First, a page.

BY RICHARD H. MINEAR
NEW YORK: THE APEX PRESS, 2008
334 PAGES, ISBN: 0-938960-53-9, PAPERBACK
Reviewed by Robert Fish
The new edition of Through Japanese Eyes offers source readings that present Japan through the eyes of a diverse set of Japanese people. Editor Richard Minear examines specific themes through (mostly) aptly selected short, and often contradictory, source readings, along with brief and pedagogically valuable introductions. The book successfully achieves the stated “dual goal” of “offering great readings about Japan that also stimulate thinking about the United States. (2) While the specific readings selected are always open to subjective debate, Minear chose a thought-provoking and varied selection that forces consideration of the nature and plurality of identities of Japanese people and are usable for students with a variety of reading levels.
Minear divides the readings into ten chapters. Five explore selected topics in Japanese history (primarily of the twentieth century) chronologically. Four explore Japan (primarily in the postwar and contemporary era) topically—focusing on “textbooks and the teaching of history,” “nature and pollution,” “gender,” and “aspects of life today.” One section is about Japanese-Americans. Although some groupings of readings, such as “aspects of Japan today,” are forced, most articulate well with the topics covered in American schools. With the exception of the chapter on Japanese-Americans, all address important issues in Japanese history and culture. While the inclusion of an outdated chapter about Japanese-Americans has a logic in the context of “stimulating thinking about the United States,” this reviewer would have preferred that the space devoted to American history instead address issues in Japanese society useful to English-speaking teachers, ranging from the Japanese position in international politics to a more nuanced treatment of the position of minorities in Japan.
Minear displays a rare sensitivity for the pedagogical needs of teachers through his selection of readings—original yet provocative brief essays on topics ranging from a statistical comparison of the US and Japan, to textbook interpretations of Japanese history, to his deftly written introductions to each reading. The editor’s introductions are sophisticated and, given the excellent questions raised about how to use documents and literature, useful even for teachers who have no intention of using the reading selections. For example, in introducing selections to three novels, Minear asks the reader: “If you were a psychologist or an anthropologist and had only these words as evidence, what picture could you paint of the authors, their values, and their society? And this: What other evidence would you like to have before painting your picture?” (25)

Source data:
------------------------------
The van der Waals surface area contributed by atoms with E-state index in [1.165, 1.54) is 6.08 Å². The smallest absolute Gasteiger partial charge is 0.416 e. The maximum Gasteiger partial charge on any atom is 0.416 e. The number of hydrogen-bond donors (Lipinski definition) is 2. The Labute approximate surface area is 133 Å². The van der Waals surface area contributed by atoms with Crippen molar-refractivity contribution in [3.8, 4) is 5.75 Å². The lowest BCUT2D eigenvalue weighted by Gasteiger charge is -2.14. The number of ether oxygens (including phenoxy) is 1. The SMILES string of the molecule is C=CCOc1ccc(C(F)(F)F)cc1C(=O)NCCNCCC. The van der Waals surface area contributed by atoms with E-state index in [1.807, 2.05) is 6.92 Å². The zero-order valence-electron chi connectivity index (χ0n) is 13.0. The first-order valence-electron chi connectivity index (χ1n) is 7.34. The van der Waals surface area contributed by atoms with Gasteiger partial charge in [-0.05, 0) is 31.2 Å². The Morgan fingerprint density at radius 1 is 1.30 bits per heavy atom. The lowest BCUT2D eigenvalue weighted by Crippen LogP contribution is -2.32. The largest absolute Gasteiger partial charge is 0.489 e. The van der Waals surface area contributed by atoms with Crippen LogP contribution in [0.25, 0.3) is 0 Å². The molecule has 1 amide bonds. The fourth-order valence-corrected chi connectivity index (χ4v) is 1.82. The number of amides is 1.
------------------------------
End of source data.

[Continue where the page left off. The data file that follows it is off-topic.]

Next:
While some might quibble with his selection of three pieces that focus on consumer culture (this reviewer thinks they would work well in a high school classroom), his introduction helps students focus on a critical reading of the documents. Throughout the book, questions of evidence and context teach students how to read source documents critically, and also to ask what additional evidence is needed to form more solid conclusions about Japan, and, by extension, what kind of readings and topics did Minear choose to exclude?
The analytical and critical thinking skills taught in this reader make it a valuable resource, even for teachers not teaching about Japan. Given the emphasis on critical reading, there were some puzzling stylistic decisions that hopefully will be corrected in future printings. First, despite teaching the importance of contextualizing a source document in order to interpret it, readers must turn to a list of sources in the back of the book to find when (and often who) created it. Second, many teachers will benefit from doing further reading related to the topics covered in this book. An annotated bibliography, bibliographic essay, or even a list of suggested further readings would be extremely useful. Third and finally, certain sections of editors’ introductions have not been updated, and documents of certain sections, particularly “nature and pollution,” have not been updated much since the 1974 edition. Given important developments since that time, this section should have been revised.
These suggestions aside, I highly recommend this anthology. Paired with a good textbook about Japan, students and teachers will finish this book not just more knowledgeable about Japan, but better equipped to learn about “foreign” cultures in the future.